All of that information is in the prologue of the 2001 revised novel by Chohei Kambayashi so it’s perhaps unfair to level criticism at the anime for not including it, to an extent though the anime does include it, just not very well. So Major Booker, now quite the pretty boy rather than a scarred and world-weary veteran, is shown lovingly carving his boomerang and discussing with Rei his trials with the computer-aided one. Never though is the scene used as a comparison for a computer’s role in warfare, just as a somewhat quirky aside. That ethos is what underpins the OVAs when comparing it to the book: some ideas have bled through but the translation has altered them, in the end fundamentally changing the message of story from one of questioning technology’s role in a modern war to a kind of limp transhuman conjoining of man inside machine. I would even go as far as to say that teasing apart the book is what created this sense of unease when watching the OVAs: it felt like it was using the Yukikaze characters and stories for a different message than they were originally intended.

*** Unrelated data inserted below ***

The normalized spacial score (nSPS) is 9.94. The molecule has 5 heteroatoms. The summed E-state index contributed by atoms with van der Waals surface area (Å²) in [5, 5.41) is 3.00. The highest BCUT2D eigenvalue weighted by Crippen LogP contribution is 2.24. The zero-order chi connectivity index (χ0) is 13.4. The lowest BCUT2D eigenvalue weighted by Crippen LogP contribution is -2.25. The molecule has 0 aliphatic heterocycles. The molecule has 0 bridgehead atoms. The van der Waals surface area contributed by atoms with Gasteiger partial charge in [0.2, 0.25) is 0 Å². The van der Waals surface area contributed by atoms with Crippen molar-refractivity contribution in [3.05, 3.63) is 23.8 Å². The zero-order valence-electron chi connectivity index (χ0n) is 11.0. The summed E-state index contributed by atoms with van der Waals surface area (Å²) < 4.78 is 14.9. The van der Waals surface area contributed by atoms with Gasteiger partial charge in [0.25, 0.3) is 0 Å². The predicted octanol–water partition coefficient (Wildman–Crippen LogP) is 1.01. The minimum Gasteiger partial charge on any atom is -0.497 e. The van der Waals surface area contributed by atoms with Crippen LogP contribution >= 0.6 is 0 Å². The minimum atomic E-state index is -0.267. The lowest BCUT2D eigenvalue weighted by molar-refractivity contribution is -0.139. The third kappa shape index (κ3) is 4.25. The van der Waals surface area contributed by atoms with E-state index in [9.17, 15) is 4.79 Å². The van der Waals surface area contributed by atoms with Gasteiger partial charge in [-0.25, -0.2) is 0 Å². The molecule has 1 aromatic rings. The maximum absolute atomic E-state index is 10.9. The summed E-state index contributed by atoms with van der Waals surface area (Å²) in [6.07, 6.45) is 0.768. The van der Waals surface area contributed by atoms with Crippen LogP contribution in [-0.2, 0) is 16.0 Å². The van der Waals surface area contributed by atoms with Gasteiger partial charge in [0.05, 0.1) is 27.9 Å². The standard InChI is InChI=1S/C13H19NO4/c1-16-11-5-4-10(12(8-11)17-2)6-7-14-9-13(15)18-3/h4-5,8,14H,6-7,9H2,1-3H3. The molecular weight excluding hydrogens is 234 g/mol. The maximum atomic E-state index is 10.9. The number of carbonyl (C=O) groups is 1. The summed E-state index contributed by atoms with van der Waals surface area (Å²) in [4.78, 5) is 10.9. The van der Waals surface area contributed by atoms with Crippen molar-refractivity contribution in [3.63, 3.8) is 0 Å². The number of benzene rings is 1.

Some of that may come from intrinsic differences in the medium. For instance it is unquestioningly accepted that within the book the JAM are never described - neither their planes nor their demeanour - yet that’s impossible when doing breakneck dog fights with them on screen. Similarly aspects that are only intimated in the book - Yukikaze’s sentience and the JAM’s manipulation of human forms - are laid bare with the anime Yukikaze babbling excitedly like a chat-room addict with ADD rather than a quiet sentinel, elsewhere the JAM’s overtures towards humanity are made blatantly clear is the lynchpin of the final episode.